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Teamaker Perishables Jamaica to add new factory

Published:Thursday | January 5, 2017 | 12:00 AMTameka Gordon
Norman Wright, CEO of Perishables Jamaica Limited.

By the end of the year, tea manufacturer Perishables Jamaica Limited plans to commission a second factory in south Manchester.

Chief Executive Officer Norman Wright says the company, which packages its products in Kingston, is investing $30 million to shift some of Perishables' manufacturing process to the new locale.

That capex includes new equipment as well as the $15 million already spent on acquiring a 10,000 square feet, old garment factory in Hermitage, Manchester, that the company is now working to retrofit.

With the move, the teamaker also plans to double its grinding capacity, which will eventually feed its other business lines such as contract packaging, or co-packing, which Perishables handles for nine producers.

Perishables also sells ground herbs and spices to Jamaican Teas Limited, local producers of Tetley Tea.

"Longterm, we are going to move some of the processing and manufacturing down there (Manchester). Some aspects, like the storage and grinding of raw material and testing, should be better achieved in that space," Wright said.

Perishables started operations 36 years ago.

"It was one of the many cross roads in 1980 when I didn't have much to do except to start a business because most businesses were closing down," said Wright.

In the early stages, the company offered management consultancy services "because that's the service that we were able to sell to companies," he said.

Five years into its existence, teas became the focus. Now, Perishables boasts two lines: Tops, which has 16 products in the portfolio; and Sipacupa Ital Jamaican, which has eight products.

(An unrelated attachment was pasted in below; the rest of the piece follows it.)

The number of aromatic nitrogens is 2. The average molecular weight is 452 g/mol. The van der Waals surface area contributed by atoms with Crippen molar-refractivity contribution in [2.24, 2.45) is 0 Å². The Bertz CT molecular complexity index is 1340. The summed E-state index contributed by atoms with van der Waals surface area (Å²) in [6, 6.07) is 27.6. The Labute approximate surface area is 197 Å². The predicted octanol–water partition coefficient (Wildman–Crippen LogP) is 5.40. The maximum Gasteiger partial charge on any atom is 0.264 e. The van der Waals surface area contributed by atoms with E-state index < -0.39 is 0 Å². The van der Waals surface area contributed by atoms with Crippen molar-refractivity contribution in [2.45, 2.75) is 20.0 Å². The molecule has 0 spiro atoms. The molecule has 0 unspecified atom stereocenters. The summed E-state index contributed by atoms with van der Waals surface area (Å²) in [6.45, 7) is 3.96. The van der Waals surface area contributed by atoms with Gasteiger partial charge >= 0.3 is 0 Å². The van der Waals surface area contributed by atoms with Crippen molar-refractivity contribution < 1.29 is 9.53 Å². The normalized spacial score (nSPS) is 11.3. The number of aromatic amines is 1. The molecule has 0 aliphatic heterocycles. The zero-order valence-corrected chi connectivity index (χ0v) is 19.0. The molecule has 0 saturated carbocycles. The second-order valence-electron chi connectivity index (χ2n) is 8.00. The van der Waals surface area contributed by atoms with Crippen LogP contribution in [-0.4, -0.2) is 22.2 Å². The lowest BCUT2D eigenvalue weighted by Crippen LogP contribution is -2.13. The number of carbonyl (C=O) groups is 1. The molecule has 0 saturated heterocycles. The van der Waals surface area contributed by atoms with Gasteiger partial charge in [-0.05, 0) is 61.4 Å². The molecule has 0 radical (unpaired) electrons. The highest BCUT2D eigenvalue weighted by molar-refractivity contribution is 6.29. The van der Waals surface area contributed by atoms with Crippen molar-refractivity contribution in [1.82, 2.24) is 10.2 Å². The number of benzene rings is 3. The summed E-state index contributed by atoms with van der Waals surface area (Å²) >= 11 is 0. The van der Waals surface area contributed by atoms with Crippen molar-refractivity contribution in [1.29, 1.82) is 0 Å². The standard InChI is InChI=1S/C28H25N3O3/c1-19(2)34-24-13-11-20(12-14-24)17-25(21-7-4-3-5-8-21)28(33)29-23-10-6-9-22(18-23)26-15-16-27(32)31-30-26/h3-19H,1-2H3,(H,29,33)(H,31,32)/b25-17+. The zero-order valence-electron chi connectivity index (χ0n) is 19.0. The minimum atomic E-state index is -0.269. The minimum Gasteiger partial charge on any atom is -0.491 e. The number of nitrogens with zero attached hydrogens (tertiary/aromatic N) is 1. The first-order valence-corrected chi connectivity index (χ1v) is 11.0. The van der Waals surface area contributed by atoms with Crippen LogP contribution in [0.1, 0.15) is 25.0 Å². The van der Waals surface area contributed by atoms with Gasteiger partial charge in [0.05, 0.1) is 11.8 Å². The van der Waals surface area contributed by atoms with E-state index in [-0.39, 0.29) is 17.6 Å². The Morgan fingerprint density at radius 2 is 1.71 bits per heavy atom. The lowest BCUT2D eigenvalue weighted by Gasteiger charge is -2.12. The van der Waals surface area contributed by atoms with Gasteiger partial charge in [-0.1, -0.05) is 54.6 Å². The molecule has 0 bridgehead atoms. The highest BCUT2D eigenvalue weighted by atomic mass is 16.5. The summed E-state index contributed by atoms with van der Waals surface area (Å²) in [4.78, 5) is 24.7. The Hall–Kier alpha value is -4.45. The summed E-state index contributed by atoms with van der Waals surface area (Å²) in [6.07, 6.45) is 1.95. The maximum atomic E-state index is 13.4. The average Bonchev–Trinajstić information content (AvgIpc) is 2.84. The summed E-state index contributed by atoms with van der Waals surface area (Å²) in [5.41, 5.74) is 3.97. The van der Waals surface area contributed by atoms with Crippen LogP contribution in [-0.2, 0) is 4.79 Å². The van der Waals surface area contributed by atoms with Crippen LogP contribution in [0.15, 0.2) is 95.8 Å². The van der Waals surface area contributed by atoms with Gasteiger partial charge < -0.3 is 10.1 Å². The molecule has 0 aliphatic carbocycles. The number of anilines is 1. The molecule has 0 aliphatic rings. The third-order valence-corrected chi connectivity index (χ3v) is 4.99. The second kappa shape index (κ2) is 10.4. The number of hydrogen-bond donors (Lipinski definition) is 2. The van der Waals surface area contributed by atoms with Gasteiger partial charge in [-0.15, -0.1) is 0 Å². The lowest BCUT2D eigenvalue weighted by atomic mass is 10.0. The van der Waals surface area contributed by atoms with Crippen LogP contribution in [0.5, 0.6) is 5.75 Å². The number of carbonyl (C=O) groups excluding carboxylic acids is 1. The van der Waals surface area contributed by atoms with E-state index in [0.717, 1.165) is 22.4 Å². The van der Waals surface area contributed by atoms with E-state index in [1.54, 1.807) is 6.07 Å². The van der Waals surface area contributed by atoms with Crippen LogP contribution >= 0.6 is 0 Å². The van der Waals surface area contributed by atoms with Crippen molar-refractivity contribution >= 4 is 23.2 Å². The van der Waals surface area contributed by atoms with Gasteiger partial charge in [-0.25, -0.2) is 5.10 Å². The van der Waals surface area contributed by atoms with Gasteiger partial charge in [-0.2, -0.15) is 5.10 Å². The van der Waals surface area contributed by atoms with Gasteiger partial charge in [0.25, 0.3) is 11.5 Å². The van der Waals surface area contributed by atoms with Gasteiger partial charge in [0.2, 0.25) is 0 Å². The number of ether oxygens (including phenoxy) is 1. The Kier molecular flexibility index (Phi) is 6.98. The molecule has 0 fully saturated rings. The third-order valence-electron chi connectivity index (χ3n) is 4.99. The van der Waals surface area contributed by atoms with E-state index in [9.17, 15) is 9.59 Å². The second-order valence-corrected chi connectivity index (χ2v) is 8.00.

Its tea flavours include neem, guinea hen weed, Jamaican vervain, turmeric, and ginger, among others.

Perishables also experimented with exporting fruits and other 'perishable' items, leading to the coining of the company's name.

"But we found that we 'perished' in many respects so we moved from that into dried herbs and spices," Wright said of the company's business evolution.

Perishables employs 16 full-time staff and about 14 seasonal workers. The company is supported by a network of small farmers spread across the island, as well as its own 20-acre farm in south Manchester on which it grows most of the herbs needed for the teas it makes.

Wright also plans to push for entry into the Barbadian market this year. It already exports to the United States, Canada, the United Kingdom, and The Bahamas through a number of foreign distributors.

Locally, Tops and Sipacupa products are distributed through Cari-Med Limited.

Wright wants to grow exports to 65 per cent of total output in two to three years, up from the current 53 per cent. He is also eyeing 20 per cent more market share within the same time frame.

The market push will be facilitated by new and more diversified products.

"We have six products that we are working on, that we want to get into areas like Germany and France," Wright said

Perishables is "driven by research and development and there are around 80 herbs, unique to us, that we have a grand opportunity to use to go along the value chain. That is part of what we are hoping to do instead of just producing tea bags," he said.

Trained in laboratory technology, Wright plans to use his recent studies in alternative medicine to guide the evolution of the company's offerings.

Among the plans is a farm tour of the Manchester site to be pitched as an eco-tourism product.

"We see an opportunity to create a herbal garden and get some possible revenue streams coming in," he said.

Last December, the company was awarded Green Exporter of the Year at the second annual Caribbean Exporter of the Year Awards hosted by the Caribbean Export Development Agency.

Perishables cut its electricity bill by 85 per cent with a switch to solar under a Development Bank of Jamaica (DBJ) loan.

The tea company was among the first local companies to commercially package local herbs, placing them on not just the regional, but the international markets.

The company plans to remain private, but Wright is not ruling out the possibility of floating Perishables' shares down the line.

"We certainly will look at that possibility as a means to resolve some of the challenges that we face," he said.